Saw a bunch of bats hunting in the pine woods last night at sunset. ❤
We found the first gold foil figures, guldgubbar, on Monday of week 3. Eventually we ended up with 23 of them, though a few may be parts of the same foil. There are only seven known sites with more recovered foil figures than Aska. To avoid unwanted attention during fieldwork, I released this information only after we had begun closing the trench.
Such gold foil figures are the size of a fingernail, made of thin embossed gold sheet, and depict people in sumptuous clothes. All the ones from Aska that I could easily classify belong to the type with a man and a woman embracing. Possibly the divine ancestors of the petty-royal lineage. These miniature works of art are typical of the Vendel Period elite’s mead-halls, c. AD 540-790. Functionally speaking, at several sites they have been found associated with the postholes of the main audience chamber’s roof-supports and the king’s high seat. Perhaps these posts were tarred, and people stuck the foil figures onto them.
Other finds of the week are two whale-bone gaming pieces, reinforcing our impression that the floor layer that we sought in vain has actually been used to back-fill the roof-support postholes and wall foundation trenches.
I’m no longer convinced that the building has more than one phase. That extra line of postholes may just be from the high seat.
We did the last bit of digging Wednesday and then closed the trench. First we dropped modern coins in the deeper sub-trenches, then geotextile, then back with the stone piles, the earth dumps and finally the turf stacks. I hadn’t allocated enough time for this work, forgetting that we had three times the acreage to cover compared to my previous digs at Medieval castles. So we weren’t done until Friday afternoon.
Today Emma Karlsson of the Östergötland County Museum brought a much wished-for RTK-GPS to site and instantly solved the biggest conundrums on our dig. We have Andreas Viberg’s detailed geophys plan of the building we’re investigating. But we have not had an exact GPS device to tell us where we are on that plan when wandering around site.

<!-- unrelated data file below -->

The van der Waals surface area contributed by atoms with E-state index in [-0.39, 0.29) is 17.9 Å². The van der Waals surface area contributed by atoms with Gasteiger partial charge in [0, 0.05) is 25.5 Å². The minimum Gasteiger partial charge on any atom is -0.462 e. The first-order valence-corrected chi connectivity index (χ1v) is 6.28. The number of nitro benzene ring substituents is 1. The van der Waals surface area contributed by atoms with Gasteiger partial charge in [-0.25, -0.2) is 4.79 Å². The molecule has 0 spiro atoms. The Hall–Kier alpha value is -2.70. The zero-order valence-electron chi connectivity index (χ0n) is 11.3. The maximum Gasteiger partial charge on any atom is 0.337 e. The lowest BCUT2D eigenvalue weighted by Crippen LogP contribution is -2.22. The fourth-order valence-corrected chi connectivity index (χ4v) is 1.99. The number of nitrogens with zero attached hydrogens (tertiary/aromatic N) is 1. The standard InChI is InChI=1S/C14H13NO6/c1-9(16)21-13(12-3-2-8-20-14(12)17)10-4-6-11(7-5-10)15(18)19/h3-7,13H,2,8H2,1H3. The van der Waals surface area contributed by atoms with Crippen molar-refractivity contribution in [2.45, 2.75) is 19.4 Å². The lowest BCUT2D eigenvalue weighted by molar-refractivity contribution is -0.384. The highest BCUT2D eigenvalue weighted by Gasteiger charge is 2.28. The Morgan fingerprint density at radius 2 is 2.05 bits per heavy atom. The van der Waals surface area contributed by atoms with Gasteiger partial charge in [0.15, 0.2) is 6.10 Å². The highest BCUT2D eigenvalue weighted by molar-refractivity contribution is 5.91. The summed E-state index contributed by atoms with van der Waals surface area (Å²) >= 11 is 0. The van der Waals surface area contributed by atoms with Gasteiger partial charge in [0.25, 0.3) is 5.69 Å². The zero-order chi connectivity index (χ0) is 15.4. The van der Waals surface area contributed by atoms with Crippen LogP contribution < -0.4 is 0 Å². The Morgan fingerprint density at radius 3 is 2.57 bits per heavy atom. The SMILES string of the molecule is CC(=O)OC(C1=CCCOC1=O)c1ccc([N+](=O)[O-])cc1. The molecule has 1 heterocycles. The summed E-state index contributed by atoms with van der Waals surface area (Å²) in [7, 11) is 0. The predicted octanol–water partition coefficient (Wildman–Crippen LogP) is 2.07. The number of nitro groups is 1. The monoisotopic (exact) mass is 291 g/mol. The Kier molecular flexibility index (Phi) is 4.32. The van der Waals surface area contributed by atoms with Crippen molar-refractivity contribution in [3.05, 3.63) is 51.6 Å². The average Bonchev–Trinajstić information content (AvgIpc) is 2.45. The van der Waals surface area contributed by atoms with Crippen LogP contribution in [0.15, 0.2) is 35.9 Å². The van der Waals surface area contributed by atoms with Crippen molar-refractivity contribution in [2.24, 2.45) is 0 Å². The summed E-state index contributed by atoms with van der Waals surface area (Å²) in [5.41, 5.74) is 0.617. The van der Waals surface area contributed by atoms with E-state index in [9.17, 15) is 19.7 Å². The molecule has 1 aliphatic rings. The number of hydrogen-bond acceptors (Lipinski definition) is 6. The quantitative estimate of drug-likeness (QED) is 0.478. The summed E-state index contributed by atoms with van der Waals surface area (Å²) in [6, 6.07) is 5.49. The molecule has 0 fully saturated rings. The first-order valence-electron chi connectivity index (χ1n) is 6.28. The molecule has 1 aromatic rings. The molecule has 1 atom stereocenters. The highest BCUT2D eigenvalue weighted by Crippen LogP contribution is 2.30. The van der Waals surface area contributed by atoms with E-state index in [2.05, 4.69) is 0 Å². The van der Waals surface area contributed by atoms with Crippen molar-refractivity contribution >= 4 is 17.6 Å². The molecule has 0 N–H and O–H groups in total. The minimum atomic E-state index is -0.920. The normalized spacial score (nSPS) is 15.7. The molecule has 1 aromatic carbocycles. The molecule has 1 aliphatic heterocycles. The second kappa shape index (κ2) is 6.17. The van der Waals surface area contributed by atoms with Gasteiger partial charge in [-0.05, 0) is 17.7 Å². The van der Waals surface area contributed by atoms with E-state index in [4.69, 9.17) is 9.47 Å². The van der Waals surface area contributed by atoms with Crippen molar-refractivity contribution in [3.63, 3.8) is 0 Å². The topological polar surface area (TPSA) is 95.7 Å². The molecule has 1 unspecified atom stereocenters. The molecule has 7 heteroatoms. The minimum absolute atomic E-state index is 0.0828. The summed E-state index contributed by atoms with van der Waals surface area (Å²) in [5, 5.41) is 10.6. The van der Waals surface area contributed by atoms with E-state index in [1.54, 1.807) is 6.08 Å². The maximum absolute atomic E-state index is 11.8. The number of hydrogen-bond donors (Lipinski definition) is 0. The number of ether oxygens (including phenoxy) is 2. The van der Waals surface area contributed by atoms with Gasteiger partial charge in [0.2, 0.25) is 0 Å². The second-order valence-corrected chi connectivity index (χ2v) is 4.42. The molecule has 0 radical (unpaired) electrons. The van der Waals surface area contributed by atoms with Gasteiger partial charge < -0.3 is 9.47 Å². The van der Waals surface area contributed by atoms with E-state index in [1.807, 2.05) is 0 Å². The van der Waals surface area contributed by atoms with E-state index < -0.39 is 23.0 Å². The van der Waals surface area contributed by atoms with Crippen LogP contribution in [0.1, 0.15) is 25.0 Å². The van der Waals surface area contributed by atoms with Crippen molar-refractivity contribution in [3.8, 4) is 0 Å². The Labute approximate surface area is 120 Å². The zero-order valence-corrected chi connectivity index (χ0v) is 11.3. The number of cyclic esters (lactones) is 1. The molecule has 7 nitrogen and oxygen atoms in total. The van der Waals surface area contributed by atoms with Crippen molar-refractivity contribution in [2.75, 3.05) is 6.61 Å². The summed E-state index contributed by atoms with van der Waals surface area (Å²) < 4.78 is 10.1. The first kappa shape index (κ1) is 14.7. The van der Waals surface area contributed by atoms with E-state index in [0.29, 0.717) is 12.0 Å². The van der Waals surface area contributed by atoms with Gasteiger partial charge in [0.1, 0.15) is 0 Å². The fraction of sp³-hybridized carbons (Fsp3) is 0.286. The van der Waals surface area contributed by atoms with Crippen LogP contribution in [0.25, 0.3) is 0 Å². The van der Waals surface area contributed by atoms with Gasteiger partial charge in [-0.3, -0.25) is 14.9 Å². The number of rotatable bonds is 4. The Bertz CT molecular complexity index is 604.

In our trench we have expected to find three really big sunken features: a hearth in the middle and two roof-support postholes. But we have found only one feature there. Size, shape and surface fill were right for a hearth. Starting from this assumption we have dug around fruitlessly for the postholes. But as Ola Lindgren and his friends went down into our single huge feature, it looked less and less like a hearth. No charcoal. Too deep. WAY to deep. Hey, where are Sofia and Ivan who work on that feature?! Oh, they are no longer visible above ground when they dig.
Enter Emma and her GPS skills. The enormous feature that swallowed the students is one of the roof-supporting postholes. Its original fill of large boulders has been removed, and replaced with something that (as Ola suggests) looks like 20 sqm of trashed floor pavement with sundry dropped objects. The other posthole is sitting three meters away under some innocent-looking soil that we thought were the top of the platform mound. And the hearth is only half inside our trench.
And another thing. The floor pavement they raked into the posthole after tearing the mead-hall down contains nothing that has to date from after the end of the Vendel Period in the 790s. Intensive metal detecting by skilled detectorists across our 200 sqm trench has not turned up a single one of the Islamic silver coins that flood Scandinavia from the 790s onward. Was the Aska mead-hall on its platform mound torn down before the start of the Viking Period? Where then did the royal inhabitants of the village’s extremely rich 800s and 900s graves live? And what were their ideas about the platform mound?
Lesson learned: I am never digging a site with geophys data again without an exact GPS device to tell me where I am on the GPS plot.